Faulty parallels–why you should care about them
Faulty parallelism is one of those topics that writers might ask themselves why it matters. The simple answer is that faulty parallels represent sloppy writing, but a second question is whether readers will notice or care. Some will, and as we’ve said so many times before at Write Well, Write to Sell, the ones who do notice could be those who will review your work—negatively.
Okay, so what exactly is a faulty parallel?
—I went to the store, I came home, and fixed dinner.
—My brother asked me when I would visit him and I was telling him I would soon.
—A cracked rib or two, a little pain, and experiencing a few non-fatal wounds would be a good lesson in mortality for him.
Do you see the problems?
Here are the corrected versions:
—I went to the store, I came home, and I fixed dinner. (or) I went to the store, came home, and fixed dinner.
—My brother asked me when I would visit him and I told him I would visit him soon.
—A cracked rib or two, a little pain, and a few non-fatal wounds would be a good lesson in mortality.
These problems of parallelism are fairly obvious, but not all are, and it is very easy to slip up. Check out the following article.
Now that you understand what faulty parallels are, I’m going to present three sets of problem sentences from the “Daily Writing Tips” blogs. I’ve copied just the sentences from the articles. Following each set, I’ve provided the link to the full article for you to look up how to fix them—after you try to fix them yourself, of course.
The first set deals with parallel problems in lists.
—The Writer will sit, eat, and interview the subject.
—The committee consists of the executive directors of the Bay Area Toll Authority, California Transportation Commission, and California Department of Transportation.
—His contribution to the interior design of the home is his impressive antique musical instruments and modern art collection.
—The organization promotes sustainable landscaping practices, green building-construction methods and products, and minimizing pesticide use in the home.
—Here come the summer movies—the usual formulaic action flicks, dumb comedies, and sequels.
ANSWERS: 5 SENTENCES WITH PROBLEMATIC PARALLELISM IN LISTS
Now here are some trickier ones where it may not be so obvious about how to fix them.
—She is bright, creative, and has much to share.
—We’ve saved a lot of money by using less paper, less water, less energy, and by creating less waste.
—His positive energy and willingness to work hard on every assignment is key to his success.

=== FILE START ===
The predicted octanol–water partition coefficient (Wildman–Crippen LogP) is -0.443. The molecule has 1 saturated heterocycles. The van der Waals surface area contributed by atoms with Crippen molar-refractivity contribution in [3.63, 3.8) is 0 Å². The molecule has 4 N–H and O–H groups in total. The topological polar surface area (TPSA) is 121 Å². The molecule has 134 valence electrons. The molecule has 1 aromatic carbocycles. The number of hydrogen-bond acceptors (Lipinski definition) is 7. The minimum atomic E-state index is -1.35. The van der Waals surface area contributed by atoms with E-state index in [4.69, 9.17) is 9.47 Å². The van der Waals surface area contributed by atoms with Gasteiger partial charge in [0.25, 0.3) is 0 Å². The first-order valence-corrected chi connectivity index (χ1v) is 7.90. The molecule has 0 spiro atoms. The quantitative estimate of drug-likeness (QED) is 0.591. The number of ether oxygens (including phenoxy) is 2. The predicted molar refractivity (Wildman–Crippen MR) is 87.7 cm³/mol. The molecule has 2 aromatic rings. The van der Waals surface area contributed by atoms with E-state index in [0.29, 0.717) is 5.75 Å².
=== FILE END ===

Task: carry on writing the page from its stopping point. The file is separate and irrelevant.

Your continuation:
ANSWERS: 3 PROBLEMS OF PARALLEL STRUCTURE
Finally, here’s one more set to practice your newfound skills on.
—We often pay more attention to them than our own children.
—His version is created not with brush and ink, but countless Lego blocks.
—The story here is not one of privacy infringement so much as the way real estate is changing because of technology.
—The rainwater boon isn’t so much about taste as reliability in a region where hundreds of wells dried up in the last drought.
—They protect consumers from purchasing products that are not effective or even dangerous.
—They believe in cultural and racial diversity, but not diversity of opinions.
—Thanks for your generous assistance and support of these books.
—Beagles rely on their acute sense of smell to chase their quarry and alert hunters with their high-pitched barks.
—Those who clashed with the color scheme were getting fired or relegated to the stockroom.
—Families have been leaving the city not so much because of the form housing takes but its price tag.
ANSWERS: 10 TIPS TO BALANCE PARALLEL SENTENCE STRUCTURE
Finally, here is a reference that deals with additional aspects of parallelism problems.
With some practice, you’ll be able to spot problems in parallelism in your writing and to fix them readily. Doing so will make your writing stronger by giving it a smoother rhythm, and even if your readers are not conscious of it, they’ll sense it. Even better, you’ll give your reviewers one less thing to find fault with.
As you read over your work, try to get a feel for the rhythm of it. Reading out loud is a great way to find flow problems. When you hit a spot where the rhythm seems off, check to see if perhaps you have a problem with parallelism.